November 27, 2005

Jack Collom & Dan Raphael

Sunday, November 27th
7:30 pm

New American Art Union
922 SE Ankeny Street
$5 suggested donation.

Jack Collom teaches ecology-poetics and oversees Project Outreach at the Jack Kerouac School of Disembodied Poetics, where he has been resident faculty for over a decade. A prolific writer, he has been published in over a hundred magazines and anthologies in the United States and abroad. His books include Arguing With Something Plato Said, The Task, and Entering the City. He has worked extensively with the Teachers and Writers Collaborative in New York City and published his ars poetica on teaching poetry, Moving Windows, under their aegis. He has twice been awarded a National Endowment for the Arts Fellowship. Red Car Goes By (a selected poems 1955-2000) is published by Tuumba Press. Jack Collom lives in Boulder CO.

Dan Raphael writes:
"What can I say here to entice you to come hear me read? I'm not sure how a list of books I've published (fifteen of them, including When a Flying City Falls, Greatest Hits, and Showing Light a Good Time), or of magazines or websistes where my poems have appeared will incline you to come hear me. I have a good performance track record--Bumbershoot, Wordstock, Powell's, Reed College, Burning Word, Seattle Poetry Festival, Silverton Poetry Festival, Portland Community College, the Super Bowl of Poetry, KBOO, and Portland Cable Access. Especially like working with musicians, which I've done w/ Salon des Refuse, Dave Captein, and Glenn Moore."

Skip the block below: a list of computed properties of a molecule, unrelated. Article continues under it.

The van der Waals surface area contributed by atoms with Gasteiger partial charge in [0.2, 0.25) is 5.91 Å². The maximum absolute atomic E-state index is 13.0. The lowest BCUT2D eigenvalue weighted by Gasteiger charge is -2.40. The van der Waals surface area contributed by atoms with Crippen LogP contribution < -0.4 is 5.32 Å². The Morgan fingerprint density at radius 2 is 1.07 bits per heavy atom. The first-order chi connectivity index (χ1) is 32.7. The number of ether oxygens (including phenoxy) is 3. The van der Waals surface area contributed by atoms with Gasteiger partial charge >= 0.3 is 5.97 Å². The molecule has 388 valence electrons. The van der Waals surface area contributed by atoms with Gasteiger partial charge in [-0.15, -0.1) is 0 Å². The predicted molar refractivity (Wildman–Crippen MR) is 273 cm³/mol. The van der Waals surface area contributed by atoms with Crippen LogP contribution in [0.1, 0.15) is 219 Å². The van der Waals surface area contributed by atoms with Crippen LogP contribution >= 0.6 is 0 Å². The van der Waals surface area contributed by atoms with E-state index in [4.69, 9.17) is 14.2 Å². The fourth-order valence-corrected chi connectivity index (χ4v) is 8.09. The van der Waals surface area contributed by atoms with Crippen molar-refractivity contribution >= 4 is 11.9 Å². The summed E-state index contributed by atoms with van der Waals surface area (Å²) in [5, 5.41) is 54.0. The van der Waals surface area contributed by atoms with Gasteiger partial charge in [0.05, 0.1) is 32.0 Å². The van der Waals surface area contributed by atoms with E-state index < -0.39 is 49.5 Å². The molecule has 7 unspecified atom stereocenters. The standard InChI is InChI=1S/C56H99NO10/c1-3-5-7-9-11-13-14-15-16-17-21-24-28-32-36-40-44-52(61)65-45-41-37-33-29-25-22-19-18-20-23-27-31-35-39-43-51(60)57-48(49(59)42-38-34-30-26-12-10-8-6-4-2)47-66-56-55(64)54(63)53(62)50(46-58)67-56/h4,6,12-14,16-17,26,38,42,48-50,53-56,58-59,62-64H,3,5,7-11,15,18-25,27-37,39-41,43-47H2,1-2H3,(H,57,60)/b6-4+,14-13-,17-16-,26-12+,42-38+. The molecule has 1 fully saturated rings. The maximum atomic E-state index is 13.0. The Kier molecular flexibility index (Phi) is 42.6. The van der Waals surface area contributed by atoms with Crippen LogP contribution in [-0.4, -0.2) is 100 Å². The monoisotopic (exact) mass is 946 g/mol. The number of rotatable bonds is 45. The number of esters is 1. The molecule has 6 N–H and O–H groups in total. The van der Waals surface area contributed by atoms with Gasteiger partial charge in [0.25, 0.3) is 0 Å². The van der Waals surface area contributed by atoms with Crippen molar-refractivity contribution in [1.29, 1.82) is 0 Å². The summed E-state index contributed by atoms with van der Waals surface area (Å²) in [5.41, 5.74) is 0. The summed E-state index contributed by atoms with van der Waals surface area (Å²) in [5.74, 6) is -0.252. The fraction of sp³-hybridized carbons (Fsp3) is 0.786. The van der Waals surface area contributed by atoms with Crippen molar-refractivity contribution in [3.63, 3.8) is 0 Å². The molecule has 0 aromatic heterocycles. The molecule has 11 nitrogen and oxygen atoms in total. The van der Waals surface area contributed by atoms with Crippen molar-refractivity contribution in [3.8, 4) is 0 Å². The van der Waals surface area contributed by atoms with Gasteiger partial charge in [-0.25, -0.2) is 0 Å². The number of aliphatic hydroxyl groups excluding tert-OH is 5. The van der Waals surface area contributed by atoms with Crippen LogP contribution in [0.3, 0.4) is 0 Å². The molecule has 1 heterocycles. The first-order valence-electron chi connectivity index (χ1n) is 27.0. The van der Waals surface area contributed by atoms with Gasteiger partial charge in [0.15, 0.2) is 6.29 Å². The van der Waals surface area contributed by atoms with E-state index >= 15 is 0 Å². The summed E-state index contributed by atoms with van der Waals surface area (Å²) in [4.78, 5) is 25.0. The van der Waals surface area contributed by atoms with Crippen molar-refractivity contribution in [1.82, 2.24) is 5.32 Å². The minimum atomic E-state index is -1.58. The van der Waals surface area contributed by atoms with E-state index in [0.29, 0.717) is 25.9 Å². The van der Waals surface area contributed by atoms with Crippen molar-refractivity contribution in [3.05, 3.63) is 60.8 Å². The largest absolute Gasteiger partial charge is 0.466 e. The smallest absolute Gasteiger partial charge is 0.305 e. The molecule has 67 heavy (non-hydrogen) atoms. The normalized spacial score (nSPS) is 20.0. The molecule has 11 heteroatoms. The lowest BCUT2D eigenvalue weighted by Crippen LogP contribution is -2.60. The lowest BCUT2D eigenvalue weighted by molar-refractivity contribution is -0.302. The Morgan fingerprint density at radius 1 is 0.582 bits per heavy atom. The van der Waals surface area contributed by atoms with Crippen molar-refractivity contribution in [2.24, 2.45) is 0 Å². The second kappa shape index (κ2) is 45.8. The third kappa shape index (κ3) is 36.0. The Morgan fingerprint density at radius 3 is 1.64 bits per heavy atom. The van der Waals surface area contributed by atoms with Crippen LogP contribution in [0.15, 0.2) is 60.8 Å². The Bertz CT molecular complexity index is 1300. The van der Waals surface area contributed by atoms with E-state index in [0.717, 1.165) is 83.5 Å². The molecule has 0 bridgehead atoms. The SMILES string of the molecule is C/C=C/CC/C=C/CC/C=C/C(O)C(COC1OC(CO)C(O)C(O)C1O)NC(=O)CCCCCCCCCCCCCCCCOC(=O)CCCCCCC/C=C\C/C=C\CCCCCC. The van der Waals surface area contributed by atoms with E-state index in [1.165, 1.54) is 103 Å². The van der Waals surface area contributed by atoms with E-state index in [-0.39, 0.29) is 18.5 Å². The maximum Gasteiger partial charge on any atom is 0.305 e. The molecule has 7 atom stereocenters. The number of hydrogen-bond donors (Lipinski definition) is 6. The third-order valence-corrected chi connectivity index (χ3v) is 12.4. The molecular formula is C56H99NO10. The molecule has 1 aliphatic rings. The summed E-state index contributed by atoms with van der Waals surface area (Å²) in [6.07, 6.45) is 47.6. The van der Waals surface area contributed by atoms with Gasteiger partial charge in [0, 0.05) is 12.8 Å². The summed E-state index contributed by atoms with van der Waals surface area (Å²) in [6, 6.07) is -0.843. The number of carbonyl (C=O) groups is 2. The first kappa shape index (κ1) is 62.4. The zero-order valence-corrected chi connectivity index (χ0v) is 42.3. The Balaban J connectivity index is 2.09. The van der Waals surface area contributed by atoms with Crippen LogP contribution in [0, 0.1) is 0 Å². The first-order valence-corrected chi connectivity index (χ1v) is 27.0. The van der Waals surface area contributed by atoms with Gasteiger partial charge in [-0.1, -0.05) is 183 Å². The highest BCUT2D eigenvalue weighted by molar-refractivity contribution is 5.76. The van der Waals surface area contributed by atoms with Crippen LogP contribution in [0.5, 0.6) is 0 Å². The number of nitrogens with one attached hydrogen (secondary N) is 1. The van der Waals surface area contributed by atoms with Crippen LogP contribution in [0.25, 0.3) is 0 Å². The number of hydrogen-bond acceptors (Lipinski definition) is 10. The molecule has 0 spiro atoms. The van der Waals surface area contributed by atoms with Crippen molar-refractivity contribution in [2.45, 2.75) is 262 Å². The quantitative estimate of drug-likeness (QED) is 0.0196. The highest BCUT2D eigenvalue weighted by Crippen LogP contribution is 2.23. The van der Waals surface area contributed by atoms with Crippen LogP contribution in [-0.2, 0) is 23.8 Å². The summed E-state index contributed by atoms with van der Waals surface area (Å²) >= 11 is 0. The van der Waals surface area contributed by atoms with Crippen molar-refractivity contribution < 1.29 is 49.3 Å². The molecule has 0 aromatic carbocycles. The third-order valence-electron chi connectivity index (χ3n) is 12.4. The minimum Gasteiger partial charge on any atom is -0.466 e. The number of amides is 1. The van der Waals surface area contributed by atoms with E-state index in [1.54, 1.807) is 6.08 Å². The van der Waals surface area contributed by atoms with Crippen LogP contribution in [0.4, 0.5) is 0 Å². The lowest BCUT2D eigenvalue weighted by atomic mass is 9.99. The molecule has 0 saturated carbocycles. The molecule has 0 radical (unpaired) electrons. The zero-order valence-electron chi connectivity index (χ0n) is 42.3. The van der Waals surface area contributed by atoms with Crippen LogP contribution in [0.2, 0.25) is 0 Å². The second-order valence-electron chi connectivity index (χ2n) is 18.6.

Crazy writings on the mottled, lighted sky,
Romantic slate, are trees, bare, ruined choirs
Perhaps but also branch essentials. Why
Question their configures, their live wires
To us all, this morning? Sheer potential
Holds the sky in fragments—actualized
In rough, black bark. Eftsoons torrential
Sap will climb, and all be notarized.
Before I rose I spotted out my skylight,
By chance of space, just cast in arms of sumac,
Star-triangle marked on morning twilight,
Attenuate, a turn I took as runic.
It's not the thinness, much, that makes it "mine";
It's more the variation (angle, line).

   —Jack Collom

at night the street is more like my skin
my bones feel like fire escapes—stretched   counterbalanced
           always requiring a leap to exit or enter—
i have an inner fear that prevents me from jumping into water
though i swim well enough its been so long i may no longer float
as water at night is less buoyant    hungrier     with a mind of its own
when all its natural outlets have closed til dawn
i dive off the pier like a cross between an owl and a pelican,
barely flapping,    barely a legs length from the surface,
with just one chance to impale the slippery answer
cause aroma is too long a book—i need the quicker hit, the high speed unraveling,
as water always takes, is always sampling    saving    accumulating
in order to clone everything we do to it, sending a rain of our excess and industry

   —Dan Raphael (from Black Medicine)